We live in an age of style, not design. All those homilies about form, function, and modern restraint have turned to dust, and instead we've embraced style-pure personal expression.
There's so much talk about style in our culture these days, it's no wonder car designers have become the new celebrities of the automobile business. They're part visionaries and part spin doctors, and they want us to know that exuberance and extravagance are the order of the day.
By and large, we're all for it. And brand- name, big-city style is within reach for those whose pocketbooks are rated only for suburban outlet malls. To prove it, we present the 2006 Mitsubishi Eclipse GT and three rivals, all priced in the neighborhood of $25,000. With these cars, style is paramount, and the only question is whether or not the experience lives up to the promise of the designer label.
The Mitsubishi Eclipse is a champion of in-your-face style that challenges you with a futuristic shape. It recalls the organic, much-loved second-generation car, especially in the way the fenders reach out to grab the wheels. The roofline takes inspiration from the Audi TT, and there's a nice feeling of surface tension throughout the sheetmetal.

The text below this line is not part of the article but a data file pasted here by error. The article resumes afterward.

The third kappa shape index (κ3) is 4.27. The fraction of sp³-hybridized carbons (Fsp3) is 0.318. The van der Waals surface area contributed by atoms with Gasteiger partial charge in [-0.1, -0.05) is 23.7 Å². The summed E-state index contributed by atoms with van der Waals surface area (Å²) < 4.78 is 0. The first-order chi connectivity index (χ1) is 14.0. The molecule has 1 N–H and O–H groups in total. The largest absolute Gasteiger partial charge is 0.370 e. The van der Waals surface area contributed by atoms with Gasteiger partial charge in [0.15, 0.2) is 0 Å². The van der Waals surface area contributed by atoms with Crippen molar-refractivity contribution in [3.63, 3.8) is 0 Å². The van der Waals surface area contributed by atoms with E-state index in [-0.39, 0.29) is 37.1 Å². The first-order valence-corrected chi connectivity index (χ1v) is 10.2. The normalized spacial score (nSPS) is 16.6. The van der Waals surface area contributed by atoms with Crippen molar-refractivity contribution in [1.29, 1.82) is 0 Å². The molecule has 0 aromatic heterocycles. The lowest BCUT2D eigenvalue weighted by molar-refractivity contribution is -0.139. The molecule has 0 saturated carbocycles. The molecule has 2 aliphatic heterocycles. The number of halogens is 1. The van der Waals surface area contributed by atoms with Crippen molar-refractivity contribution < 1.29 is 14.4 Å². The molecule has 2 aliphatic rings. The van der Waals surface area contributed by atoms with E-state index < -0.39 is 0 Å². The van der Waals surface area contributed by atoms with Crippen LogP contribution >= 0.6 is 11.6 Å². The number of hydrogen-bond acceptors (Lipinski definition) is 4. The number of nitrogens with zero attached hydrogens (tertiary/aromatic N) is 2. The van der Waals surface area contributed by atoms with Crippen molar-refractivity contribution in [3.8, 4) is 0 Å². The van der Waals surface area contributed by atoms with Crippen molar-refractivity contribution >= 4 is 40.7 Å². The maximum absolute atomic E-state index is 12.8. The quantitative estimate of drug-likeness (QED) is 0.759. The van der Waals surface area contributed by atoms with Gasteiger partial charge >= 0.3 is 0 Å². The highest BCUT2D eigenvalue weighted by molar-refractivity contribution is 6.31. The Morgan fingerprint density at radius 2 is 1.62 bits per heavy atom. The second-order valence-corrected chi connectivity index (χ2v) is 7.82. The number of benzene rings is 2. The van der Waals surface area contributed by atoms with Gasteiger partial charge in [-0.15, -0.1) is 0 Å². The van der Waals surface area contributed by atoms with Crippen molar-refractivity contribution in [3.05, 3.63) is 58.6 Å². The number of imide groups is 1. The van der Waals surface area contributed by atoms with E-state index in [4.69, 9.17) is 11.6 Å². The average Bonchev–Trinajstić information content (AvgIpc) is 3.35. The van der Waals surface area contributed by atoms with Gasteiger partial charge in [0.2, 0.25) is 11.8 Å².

But once you get up close to the Eclipse, the presentation starts to unravel a bit. It's 2.9 inches longer, 3.3 inches wider, and 1.9 inches taller than the car it replaces, and the small-car proportions don't seem to fit the larger, Galant sedan-based platform quite right, especially since the lips of the fenders ride so high above the eighteen-inch wheels.
The Acura RSX is thoroughly clean and composed, a classic example of good taste in the modernistic idiom. Yet the RSX also shows the limitations of this restrained approach, because it looks a bit like a bar of soap that has been passed through the hands of one too many focus groups. The Type-S model, freshened for 2005, adds some much-needed character, with a new chin spoiler, headlights trimmed in black, revised taillights, a new rear bumper, and a spoiler on the deck lid.
Like the best of retro designs, the new 2005 Ford Mustang rediscovers what's timelessly good about the original without stooping to the level of a copy. The V-6 Deluxe coupe does a particularly great job of capturing the spirit of the '69 Mustang, because the 215/ 65TR-16 BFGoodrich Traction T/A tires fill up the wheel wells in a way that looks less artificial than bigger narrow-sidewall tires.
The Mini Cooper S is farther from pure retro than the Mustang, yet Frank Stephenson's design has all the energy of the original Mini. The elements of a traditional small car are all in place: the snub-nose, front-wheel-drive proportions; the big box of glass for good visibility; and the wheels pushed out to the corners for space efficiency. The surprise here is that the car looks neither cheap like ordinary transportation nor giddy like a toy.